Two important and related quantities used to describe the performance of a PV cell are the quantum efficiency, ^q, and the spectral response, Sr. These wavelength dependent quantities can be used to calculate the PV array power output and efficiency, as shown in Section 5.12.

In section 5.9.1, the quantity, JF [equation (5.161)] is introduced. It is the maximum possible current density that can be produced by the incident photon flux.

where R; = Rn if photons are incident on the n side of the junction, and R; = Rp is photons are incident on the p side of the junction. Also, bo = V has been used in equation (5.161). Equation (5.201) is called the internal quantum efficiency since it is based upon the photon flux that enters the semiconductor. Obviously, qq(X) < 1...

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Current Generation in Depletion Region

To obtain the total current, the current density generated in the depletion region must be included along with the minority current densities at the depletion region boundaries. In the depletion region, the electric field will accelerate electrons and holes out of the region. Since the depletion region is narrow, it is reasonable to assume that the electrons and holes leave the depletion region before they can recombine. As a result, the steady state continuity equations for the electrons and holes are the following.

= – G (X, x) (5.187a)

e dx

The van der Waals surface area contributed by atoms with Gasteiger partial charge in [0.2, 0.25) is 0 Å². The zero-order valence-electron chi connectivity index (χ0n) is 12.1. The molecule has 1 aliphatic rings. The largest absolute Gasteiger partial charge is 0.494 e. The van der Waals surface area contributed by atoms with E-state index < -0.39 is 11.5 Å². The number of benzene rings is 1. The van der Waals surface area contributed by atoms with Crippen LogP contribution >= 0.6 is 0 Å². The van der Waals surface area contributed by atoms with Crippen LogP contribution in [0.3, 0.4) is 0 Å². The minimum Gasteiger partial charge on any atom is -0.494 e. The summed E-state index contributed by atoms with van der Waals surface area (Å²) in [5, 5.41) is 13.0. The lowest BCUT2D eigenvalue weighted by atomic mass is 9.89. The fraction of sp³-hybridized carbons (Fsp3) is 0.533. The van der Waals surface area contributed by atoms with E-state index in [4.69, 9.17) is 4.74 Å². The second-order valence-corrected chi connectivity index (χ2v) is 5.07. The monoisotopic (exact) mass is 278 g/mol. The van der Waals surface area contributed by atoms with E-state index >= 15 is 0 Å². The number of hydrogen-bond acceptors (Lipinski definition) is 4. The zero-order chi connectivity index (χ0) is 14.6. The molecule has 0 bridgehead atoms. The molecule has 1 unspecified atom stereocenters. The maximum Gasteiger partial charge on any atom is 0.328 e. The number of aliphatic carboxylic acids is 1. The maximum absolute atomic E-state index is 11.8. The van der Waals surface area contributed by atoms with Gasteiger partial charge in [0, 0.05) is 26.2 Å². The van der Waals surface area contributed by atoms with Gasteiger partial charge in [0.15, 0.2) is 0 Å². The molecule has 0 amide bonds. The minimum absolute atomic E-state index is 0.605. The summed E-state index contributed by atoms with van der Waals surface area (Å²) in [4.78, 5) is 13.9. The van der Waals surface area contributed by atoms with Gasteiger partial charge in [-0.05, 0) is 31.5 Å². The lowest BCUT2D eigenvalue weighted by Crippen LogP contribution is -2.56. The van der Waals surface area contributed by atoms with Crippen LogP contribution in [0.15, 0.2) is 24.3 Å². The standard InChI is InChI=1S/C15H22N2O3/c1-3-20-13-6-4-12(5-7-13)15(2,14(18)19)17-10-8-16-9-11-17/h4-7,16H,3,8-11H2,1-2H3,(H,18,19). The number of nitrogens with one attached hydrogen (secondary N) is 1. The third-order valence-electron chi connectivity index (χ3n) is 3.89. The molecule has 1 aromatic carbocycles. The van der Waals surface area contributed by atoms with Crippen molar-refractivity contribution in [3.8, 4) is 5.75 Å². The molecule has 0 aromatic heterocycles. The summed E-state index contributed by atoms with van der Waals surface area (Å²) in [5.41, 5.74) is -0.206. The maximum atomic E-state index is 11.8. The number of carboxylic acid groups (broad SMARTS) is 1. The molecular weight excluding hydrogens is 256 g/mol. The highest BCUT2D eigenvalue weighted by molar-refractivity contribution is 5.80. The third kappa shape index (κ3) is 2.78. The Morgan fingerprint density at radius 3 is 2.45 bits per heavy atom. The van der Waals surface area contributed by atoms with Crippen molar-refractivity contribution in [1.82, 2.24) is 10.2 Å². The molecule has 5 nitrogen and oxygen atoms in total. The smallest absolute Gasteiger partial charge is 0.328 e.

Xp ^ x ^ Xn

1 dJp, 4

—– ^ = G (X, x) (5.187b)

e dx

Similar to equation (5.168), the generation rate in the depletion region is the following,

G(M) = 2Fp (*■)ad (*■)jE2 [apxp + ad (x – xp)] – umE2

where ad(X) is the absorption coefficient for the depl...

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Electron Current Density in p Region

The transport equation for the minority electrons in the neutral p region now includes the generation term given by equation (5.66a). The generation rate is the number of electrons and holes produced per unit wavelength. Therefore, the minority electron density appearing in the transport equation will be the electron density per unit


wavelength, which is denoted as np. The total density is therefore np = JnpdX. And


the transport equation is the following,

where Rp(X) is the reflectivity at the surface of the p region, a^X) is the absorption

(n Y

coefficient in the p region, and uM = 1 – — where no = 1 is the index of refraction

V I np)

of vacuum and np is the index of refraction of the p region.

Rewrite equation (5.140a) as follows,

where Np = np – npo, Ln, and Fp(X) is the photon f...

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Current-Voltage Relation for an Ideal p-n Junction Under Illumination

Now consider a p-n junction with incident radiation, q;(X), on the p side of the junction. In this case, electron-hole pairs are generated throughout the semiconductor hc

for photon energies, E = —- > Eg, where Eg is the bandgap energy. For the ideal p-n


junction in the dark, it is assumed there is no generation or recombination in the depletion region. Therefore, the electron and hole currents are constant through the depletion region. As a result, the total current density, J, is the sum of the minority electron current density, Jn, at the boundary between the p region and the depletion region and the minority hole current density, Jp, at the boundary between the depletion region and the n region.

For the illuminated p-n junction, electron-hole pair production occurs in the depletion...